Successive governments have left us with a tax regime so complex it verges on chaotic.

Which is exactly why we should be suspicious of politicians who talk imprecisely about “tax avoidance” and “tax evasion” – or who muddle the two terms, or use them interchangeably.

There is nothing wrong with tax avoidance.

Tax avoidance is what everyone does, not just the wealthy. It’s what we do when we save in Isas and pensions, or in Junior Isas for our children.

There's no doubt at all that there are attempts to avoid tax. Sticking your money in an ISA or simply not declaring millions in income are both attempts to avoid tax. But we have a system which decides which of those plans is successful in doing so. That system being HMRC in the first line, the various tax tribunals in the second and then on and up to the European Court of Justice as both Vodafone and Cadbury found out. The end result of this system of adjudicating upon attempts is that there's no room left for tax avoidance to actually happen in. For, obviously, once the courts have had their say either whatever is going on is obeying the law of the land or it isn't. And when it is decided that it isn't that's tax evasion. And when it's decided that it is according to said law that's not actually avoiding anything, is it? It's paying, in full, one's dues as Parliament has decided you ought to.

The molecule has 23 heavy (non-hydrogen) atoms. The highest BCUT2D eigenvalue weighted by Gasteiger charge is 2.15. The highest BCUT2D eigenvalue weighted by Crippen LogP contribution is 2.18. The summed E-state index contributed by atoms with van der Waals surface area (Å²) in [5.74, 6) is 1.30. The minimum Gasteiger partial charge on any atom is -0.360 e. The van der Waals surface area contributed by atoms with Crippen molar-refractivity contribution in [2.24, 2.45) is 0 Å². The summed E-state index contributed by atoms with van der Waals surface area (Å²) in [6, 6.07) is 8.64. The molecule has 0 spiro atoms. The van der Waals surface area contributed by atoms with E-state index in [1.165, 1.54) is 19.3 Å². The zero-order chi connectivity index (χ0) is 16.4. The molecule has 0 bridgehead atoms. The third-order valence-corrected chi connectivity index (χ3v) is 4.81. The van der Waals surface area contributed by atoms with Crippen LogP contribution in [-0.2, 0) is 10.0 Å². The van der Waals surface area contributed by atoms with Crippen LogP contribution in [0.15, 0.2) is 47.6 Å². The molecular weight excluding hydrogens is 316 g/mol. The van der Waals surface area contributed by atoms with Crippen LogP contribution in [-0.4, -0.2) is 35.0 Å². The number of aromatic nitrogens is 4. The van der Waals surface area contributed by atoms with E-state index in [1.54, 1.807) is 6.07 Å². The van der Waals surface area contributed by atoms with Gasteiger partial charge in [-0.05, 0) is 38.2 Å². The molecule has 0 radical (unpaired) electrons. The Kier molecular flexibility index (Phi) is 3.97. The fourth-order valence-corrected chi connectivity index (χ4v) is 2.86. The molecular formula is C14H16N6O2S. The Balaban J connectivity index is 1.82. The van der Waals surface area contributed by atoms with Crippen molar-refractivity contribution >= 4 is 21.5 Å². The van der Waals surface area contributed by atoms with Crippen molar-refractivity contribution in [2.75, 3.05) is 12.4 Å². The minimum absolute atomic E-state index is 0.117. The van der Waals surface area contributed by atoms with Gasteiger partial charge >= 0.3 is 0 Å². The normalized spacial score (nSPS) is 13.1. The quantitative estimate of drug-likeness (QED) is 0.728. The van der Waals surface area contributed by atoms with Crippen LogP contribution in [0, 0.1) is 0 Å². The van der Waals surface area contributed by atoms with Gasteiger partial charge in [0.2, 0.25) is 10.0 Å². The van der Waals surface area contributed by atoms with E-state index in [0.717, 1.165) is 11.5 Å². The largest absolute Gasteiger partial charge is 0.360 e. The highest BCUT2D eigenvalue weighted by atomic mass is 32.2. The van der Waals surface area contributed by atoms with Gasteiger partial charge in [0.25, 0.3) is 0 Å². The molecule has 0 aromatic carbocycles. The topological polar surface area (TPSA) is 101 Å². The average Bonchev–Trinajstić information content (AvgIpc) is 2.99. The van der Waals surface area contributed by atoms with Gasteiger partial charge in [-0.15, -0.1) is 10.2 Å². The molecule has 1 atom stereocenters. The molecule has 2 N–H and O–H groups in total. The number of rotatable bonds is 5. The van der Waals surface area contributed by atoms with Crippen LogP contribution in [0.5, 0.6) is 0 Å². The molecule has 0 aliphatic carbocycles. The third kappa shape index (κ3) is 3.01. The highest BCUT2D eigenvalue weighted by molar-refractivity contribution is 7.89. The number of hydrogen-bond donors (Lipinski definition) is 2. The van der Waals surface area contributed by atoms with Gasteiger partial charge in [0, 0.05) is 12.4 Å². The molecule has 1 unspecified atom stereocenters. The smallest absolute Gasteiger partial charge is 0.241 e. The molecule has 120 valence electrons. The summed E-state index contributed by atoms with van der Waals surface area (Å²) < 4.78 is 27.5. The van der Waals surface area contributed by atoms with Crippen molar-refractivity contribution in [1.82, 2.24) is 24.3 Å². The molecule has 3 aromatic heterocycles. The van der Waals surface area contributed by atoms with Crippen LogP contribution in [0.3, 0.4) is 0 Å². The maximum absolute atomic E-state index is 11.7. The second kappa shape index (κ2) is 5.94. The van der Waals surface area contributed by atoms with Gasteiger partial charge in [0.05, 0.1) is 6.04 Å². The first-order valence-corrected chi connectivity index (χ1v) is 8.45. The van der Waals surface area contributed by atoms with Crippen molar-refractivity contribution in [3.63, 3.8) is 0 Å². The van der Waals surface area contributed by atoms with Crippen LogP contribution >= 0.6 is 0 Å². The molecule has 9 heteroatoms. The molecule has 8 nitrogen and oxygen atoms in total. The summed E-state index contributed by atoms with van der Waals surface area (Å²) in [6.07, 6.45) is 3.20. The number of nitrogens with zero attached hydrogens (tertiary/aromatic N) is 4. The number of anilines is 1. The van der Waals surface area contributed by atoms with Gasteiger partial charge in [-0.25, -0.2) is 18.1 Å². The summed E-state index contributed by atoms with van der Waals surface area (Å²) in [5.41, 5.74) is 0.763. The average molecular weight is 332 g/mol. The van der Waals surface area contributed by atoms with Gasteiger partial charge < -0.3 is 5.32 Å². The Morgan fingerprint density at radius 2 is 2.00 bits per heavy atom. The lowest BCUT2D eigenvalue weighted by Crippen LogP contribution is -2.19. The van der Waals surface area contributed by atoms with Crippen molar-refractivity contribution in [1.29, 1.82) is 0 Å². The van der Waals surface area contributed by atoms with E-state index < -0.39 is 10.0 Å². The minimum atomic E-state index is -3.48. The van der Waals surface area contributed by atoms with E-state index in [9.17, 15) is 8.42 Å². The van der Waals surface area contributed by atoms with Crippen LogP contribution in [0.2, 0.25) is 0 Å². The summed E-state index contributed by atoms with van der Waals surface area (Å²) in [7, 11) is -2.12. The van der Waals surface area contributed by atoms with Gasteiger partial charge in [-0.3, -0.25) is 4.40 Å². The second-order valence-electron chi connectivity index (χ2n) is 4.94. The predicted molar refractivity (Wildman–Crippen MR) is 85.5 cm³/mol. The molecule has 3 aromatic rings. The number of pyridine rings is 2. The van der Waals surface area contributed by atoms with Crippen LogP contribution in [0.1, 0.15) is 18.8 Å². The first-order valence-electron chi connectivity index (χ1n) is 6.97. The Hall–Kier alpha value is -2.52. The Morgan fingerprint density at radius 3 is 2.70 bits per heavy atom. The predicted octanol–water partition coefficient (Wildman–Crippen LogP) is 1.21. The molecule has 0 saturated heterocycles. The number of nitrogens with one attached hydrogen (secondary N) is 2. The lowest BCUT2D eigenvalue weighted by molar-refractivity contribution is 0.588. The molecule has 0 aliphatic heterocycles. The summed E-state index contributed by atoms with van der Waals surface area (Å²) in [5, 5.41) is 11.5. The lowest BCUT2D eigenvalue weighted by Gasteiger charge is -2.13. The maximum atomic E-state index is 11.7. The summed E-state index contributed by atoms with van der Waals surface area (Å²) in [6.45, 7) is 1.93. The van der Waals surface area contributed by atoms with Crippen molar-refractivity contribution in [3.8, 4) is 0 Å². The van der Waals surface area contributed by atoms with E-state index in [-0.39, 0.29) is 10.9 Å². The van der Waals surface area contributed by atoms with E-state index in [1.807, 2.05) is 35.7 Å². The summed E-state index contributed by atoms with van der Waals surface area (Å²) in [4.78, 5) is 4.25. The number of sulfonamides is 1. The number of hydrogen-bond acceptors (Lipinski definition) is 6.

There really isn't anything called tax avoidance. There's only obeying the law and not obeying it.

So, could the public health people please shut up?

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Vaping, smoking, the great question is, is one a complement to the other (complement, meaning that more of one leads to more of the other) or a substitute (more of one leads to less of the other)? Evidence:

Electronic cigarette use among U.S. middle and high school students tripled in 2014 while cigarette use fell to record lows, according to provocative new data that is likely to intensify debate over whether e-cigarettes are a boon or bane to public health.

No, that's not provocative data, that's conclusive data. A substitute not a complement.

Every public health advocate should now be pushing vaping. Anyone who claims to be such and is not is simply a Puritan.

By their actions shall ye know them.